As this winter’s comically mild temperatures continue to shock New Englanders, Houston-based startup, ThermalTech, offers a comforting solution to the feared winter that may or may not lie ahead. Headed by cofounders Carlos Cortes Manica and Fatima Rocha Arguelles, the startup’s team of highly equipped engineers has released a patented solar absorbing jacket designed to keep its inhabitants warm with a lightweight feel.
ThermalTech has launched an initial Indiegogo campaign where buyers can choose one of the three different gendered style coats at $149 a piece. The multicolored “Street” and “Explorer” jackets are intended for 30 to 55 degree Fahrenheit, while the “Extreme” offers a more intense option for temperatures dipping as low as 4 degrees Fahrenheit.
ThermalTech has embedded a stainless steel fiber into the coat, which has the potential to revolutionize the outerwear industry. According to a video released by ThermalTech, the fiber generates an additional 18 degrees of heat to the coat’s wearer in only two minutes, capturing energy and body heat to produce optimal temperature levels. In addition to the lightweight design, the company has promised that the jacket is weather and waterproof, making it an ideal selection for winter recreational use as well.
This Indiegogo campaign is not the first development we have seen in the solar clothing industry. Designer Tommy Hilfiger partnered with solar invention and manufacturing company, Pvilion, to release a solar powered jacket intended to charge a mobile device in 2014. This high-end designer exclusive was available for a much steeper $600, but still sold out in a matter of months. The Hilfiger coat included retractable solar panels, which lined the shoulders of the men’s cut and the upper-back of the women’s fit. The panels connected to a small battery pack in the front pocket equipped with two USB ports to charge an iPhone or other mobile device on the go.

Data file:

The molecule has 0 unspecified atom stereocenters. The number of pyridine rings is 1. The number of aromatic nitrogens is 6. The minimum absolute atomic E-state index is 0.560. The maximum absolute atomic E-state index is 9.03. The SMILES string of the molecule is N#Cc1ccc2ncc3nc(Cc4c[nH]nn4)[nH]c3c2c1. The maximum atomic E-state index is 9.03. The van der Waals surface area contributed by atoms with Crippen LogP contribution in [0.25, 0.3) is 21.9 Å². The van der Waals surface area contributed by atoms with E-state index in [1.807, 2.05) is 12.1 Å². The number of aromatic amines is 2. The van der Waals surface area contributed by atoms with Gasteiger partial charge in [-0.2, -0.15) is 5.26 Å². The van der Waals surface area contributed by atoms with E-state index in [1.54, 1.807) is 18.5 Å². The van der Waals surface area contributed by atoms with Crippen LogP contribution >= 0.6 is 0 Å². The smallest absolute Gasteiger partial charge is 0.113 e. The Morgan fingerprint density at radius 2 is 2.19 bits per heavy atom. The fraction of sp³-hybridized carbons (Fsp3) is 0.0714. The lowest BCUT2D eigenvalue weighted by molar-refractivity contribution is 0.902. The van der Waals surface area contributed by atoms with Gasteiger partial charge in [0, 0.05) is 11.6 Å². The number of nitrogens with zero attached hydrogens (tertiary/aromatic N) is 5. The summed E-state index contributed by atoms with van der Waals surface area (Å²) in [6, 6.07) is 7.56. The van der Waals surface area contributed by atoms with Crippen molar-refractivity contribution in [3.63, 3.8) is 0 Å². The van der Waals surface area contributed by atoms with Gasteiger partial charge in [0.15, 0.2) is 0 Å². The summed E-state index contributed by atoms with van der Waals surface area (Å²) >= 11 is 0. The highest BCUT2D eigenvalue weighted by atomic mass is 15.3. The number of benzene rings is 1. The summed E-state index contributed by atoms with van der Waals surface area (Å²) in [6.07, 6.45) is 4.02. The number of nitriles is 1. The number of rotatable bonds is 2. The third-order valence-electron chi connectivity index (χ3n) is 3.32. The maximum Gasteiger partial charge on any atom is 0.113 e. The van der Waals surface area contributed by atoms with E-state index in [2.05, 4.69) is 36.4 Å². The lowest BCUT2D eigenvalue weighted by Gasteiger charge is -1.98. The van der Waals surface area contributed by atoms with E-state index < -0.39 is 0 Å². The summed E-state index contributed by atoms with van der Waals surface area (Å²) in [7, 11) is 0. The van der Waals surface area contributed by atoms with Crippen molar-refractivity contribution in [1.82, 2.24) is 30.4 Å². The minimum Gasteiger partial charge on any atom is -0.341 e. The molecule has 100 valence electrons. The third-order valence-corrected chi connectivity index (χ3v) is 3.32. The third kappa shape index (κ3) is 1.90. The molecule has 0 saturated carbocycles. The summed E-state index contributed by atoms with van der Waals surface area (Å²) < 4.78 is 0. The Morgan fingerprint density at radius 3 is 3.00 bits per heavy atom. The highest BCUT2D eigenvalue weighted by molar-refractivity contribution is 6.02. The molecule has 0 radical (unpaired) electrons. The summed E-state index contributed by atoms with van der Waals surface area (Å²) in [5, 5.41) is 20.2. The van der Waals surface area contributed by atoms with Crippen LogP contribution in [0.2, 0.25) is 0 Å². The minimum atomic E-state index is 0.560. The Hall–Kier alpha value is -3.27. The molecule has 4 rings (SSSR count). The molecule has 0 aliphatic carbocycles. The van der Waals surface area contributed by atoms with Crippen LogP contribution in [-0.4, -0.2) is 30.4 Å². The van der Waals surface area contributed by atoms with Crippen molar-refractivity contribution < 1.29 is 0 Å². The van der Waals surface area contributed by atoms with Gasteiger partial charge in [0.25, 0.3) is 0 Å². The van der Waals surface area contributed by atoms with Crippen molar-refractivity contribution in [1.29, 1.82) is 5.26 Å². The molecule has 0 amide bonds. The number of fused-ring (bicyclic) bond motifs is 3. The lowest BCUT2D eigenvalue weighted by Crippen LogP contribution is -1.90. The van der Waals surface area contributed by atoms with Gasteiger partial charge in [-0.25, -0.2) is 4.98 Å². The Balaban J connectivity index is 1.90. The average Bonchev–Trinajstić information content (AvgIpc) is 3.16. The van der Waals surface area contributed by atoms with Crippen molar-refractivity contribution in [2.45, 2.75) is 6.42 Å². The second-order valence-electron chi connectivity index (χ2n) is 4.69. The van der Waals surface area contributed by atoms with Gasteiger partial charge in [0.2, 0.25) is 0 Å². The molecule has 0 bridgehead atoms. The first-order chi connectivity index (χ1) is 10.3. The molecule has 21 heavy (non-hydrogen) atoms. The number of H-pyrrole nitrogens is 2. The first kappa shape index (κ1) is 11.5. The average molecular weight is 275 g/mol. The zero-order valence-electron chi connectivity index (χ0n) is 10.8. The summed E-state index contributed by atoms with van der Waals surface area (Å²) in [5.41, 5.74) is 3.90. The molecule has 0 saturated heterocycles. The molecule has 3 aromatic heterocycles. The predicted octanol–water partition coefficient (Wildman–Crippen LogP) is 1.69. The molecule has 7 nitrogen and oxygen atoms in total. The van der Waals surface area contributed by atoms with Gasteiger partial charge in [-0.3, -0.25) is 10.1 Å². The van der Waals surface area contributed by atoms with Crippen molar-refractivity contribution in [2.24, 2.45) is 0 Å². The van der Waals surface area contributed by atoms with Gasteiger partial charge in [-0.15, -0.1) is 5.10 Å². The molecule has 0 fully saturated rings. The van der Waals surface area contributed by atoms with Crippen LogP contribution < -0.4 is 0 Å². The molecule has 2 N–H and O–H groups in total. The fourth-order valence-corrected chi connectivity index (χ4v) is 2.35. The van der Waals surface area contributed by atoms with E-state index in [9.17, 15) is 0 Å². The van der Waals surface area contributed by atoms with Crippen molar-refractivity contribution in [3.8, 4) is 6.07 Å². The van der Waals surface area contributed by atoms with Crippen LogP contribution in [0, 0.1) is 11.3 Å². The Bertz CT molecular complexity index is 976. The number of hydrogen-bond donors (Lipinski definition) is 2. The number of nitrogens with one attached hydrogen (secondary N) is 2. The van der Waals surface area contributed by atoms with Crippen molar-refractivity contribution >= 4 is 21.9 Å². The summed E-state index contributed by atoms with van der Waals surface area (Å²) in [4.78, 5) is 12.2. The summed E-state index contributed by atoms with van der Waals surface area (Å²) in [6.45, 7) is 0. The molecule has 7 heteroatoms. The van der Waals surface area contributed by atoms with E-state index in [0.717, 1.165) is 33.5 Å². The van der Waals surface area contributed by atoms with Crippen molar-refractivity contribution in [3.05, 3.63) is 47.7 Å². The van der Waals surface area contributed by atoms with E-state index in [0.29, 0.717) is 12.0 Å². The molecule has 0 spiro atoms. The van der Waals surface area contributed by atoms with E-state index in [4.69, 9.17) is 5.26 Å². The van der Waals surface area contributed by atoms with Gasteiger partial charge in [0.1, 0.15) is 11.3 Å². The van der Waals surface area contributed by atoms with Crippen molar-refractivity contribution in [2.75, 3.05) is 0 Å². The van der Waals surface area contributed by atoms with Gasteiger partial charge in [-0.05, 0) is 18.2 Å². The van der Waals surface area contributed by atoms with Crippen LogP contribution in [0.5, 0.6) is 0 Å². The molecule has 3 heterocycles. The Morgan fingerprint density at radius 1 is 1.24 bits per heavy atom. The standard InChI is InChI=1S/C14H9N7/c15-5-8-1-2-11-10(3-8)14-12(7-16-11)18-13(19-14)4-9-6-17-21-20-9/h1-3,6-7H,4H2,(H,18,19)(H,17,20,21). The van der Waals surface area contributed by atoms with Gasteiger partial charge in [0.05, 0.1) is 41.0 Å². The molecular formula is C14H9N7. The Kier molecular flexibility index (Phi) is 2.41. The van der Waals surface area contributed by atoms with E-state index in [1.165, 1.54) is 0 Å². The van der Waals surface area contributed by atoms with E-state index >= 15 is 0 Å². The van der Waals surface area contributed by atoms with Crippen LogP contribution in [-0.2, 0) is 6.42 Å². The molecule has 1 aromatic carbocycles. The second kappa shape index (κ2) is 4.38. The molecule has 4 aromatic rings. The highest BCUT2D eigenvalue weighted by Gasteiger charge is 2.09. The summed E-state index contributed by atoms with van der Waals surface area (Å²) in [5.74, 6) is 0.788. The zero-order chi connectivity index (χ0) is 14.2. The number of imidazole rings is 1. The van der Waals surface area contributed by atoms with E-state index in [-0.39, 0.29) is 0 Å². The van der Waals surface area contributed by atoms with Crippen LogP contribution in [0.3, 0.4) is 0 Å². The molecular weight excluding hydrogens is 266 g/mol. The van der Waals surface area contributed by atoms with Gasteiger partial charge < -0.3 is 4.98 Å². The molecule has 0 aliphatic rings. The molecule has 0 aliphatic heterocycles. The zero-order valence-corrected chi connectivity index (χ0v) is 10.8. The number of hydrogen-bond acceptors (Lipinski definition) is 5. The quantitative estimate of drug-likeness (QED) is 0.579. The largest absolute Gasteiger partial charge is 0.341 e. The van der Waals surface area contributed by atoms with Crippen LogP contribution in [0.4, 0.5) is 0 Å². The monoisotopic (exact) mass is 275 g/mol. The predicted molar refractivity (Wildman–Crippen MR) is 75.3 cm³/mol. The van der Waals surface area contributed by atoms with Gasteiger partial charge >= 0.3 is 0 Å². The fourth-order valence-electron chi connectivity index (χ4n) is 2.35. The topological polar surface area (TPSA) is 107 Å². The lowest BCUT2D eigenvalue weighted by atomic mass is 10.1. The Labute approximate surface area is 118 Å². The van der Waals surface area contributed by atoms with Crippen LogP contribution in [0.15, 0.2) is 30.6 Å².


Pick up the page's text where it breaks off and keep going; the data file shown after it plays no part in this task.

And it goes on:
In a period where renewable energy innovation is becoming more efficient and affordable, solar clothing developments have bridged a gap between renewable technology and practicality. ThermalTech, like many other clothing brands, is capitalizing on a market period where sustainability is very much (pun intended) a hot industry. The solar absorbing jacket has taken what Hilfiger’s earlier design attempted to accomplish and added something even more attractive—affordability. So whether it’s to combat the fear of the winter that inevitably lurks ahead or the global warming that has us wearing shorts in January, trade in your Canada Goose and consider ThermalTech’s solar powered jacket this season.